The split at the 1903 Congress anticipated social upheaval in Russia. The Russian Revolution of 1905 raised crucial problems of strategy for Russian Social Democracy. Despite the defeat of the revolution, the events of 1905 demonstrated the immense social power of the working class, which played the leading role in the struggle against the tsarist regime. Prior to 1905, revolutions were seen as national events, the outcomes of which were determined by the logic of their internal socio-economic structures and relations. Marxist theoreticians had assumed that the socialist revolution would begin in the most advanced European capitalist countries (Britain, Germany and France), and that the less developed countries (such as Russia), would have to pass through an extended stage of capitalist economic and bourgeois-democratic political development before they were “ripe” for a proletarian socialist revolution. In the latter countries, it was generally maintained that Marxist parties would be obligated to limit the revolutionary struggle to the establishment of a democratic republic under the political leadership of the national bourgeoisie. This traditional perspective guided the work of the Russian Mensheviks, following the political strategy developed by Plekhanov. In the 1905 revolution, however, the bourgeoisie proved unwilling to carry through the democratic revolution against the Tsar, and instead sided with the Tsar against the working class.
Lenin, in opposition to the Mensheviks, argued that because of the political weakness of the bourgeoisie, the revolution would be led by the working class in alliance with the peasantry. This alliance would establish a “democratic dictatorship of the proletariat and peasantry.” This formulation expressed Lenin’s determination to impart to the democratic revolution the most radical character possible (i.e., the uncompromising destruction of all remnants of feudal relations in the countryside and the resolute destruction of autocratic rule). But it did not define in socialist terms either the revolution or the state that was to issue from it. The democratic dictatorship did not necessitate an encroachment on bourgeois capitalist property. Moreover, it remained ambiguous on the distribution of power between the proletariat and peasantry.
Trotsky’s Theory of Permanent Revolution presented a bolder solution to the problem of the democratic revolution in Russia. His conception was without the ambiguity, relating to the class nature of the state power that would issue from the overthrow of tsarism, which characterized Lenin’s formulation. Trotsky predicted that the revolution would not be limited to democratic tasks, that it would assume a socialist character, and that the working class would take state power and establish its dictatorship. The nature, tasks and outcome of the Russian revolution, Trotsky insisted, would be determined by international rather than national conditions. Though the immediate tasks that confronted the Russian masses were of a bourgeois-democratic character—the overthrow of the tsarist autocracy and the liquidation of the remnants of feudal relations in the countryside—they could not be realized either under the political leadership of the national bourgeoisie or within the framework of a bourgeois-democratic republic. The changes in world economy and the emergence of the working class as a powerful social force meant that the democratic revolution in the 20th century would develop very differently than in the 19th. The Russian bourgeoisie, having been integrated into the world capitalist system, was weak and dependent upon imperialism. The democratic tasks could be realized only through a revolution led by the working class with the support of the peasant masses. Having taken power, however, the working class could not limit itself to democratic tasks and would be compelled to carry out measures of a socialist character. Moreover, the social revolution in Russia could not maintain itself within a national framework. Its survival depended upon the extension of the revolution into the advanced capitalist countries and, ultimately, throughout the world.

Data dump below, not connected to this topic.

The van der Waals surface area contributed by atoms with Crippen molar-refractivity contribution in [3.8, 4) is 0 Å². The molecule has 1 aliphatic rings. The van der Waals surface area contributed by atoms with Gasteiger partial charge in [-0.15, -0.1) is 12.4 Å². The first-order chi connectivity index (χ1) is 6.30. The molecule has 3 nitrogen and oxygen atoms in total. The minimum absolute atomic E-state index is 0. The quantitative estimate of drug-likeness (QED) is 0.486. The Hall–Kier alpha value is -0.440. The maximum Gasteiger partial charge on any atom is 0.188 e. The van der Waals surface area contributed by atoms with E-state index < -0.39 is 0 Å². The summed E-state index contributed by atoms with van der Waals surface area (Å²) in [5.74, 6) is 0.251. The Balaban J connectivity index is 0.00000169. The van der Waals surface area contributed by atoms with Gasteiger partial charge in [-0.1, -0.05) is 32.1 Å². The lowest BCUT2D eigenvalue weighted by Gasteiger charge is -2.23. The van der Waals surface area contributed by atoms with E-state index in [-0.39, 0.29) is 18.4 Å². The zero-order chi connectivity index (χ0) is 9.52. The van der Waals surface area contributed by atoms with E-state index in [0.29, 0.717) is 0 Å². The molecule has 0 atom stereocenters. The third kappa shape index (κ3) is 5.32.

Trotsky wrote in June 1905:
Binding all countries together with its mode of production and its commerce, capitalism has converted the whole world into a single economic and political organism...This immediately gives the events now unfolding an international character, and opens up a wide horizon. The political emancipation of Russia led by the working class will raise that class to a height as yet unknown in history, will transfer to it colossal power and resources, and make it the initiator of the liquidation of world capitalism, for which history has created all the objective conditions.
Leon Trotsky, The Permanent Revolution (London: New Park, 1971), p. 239-40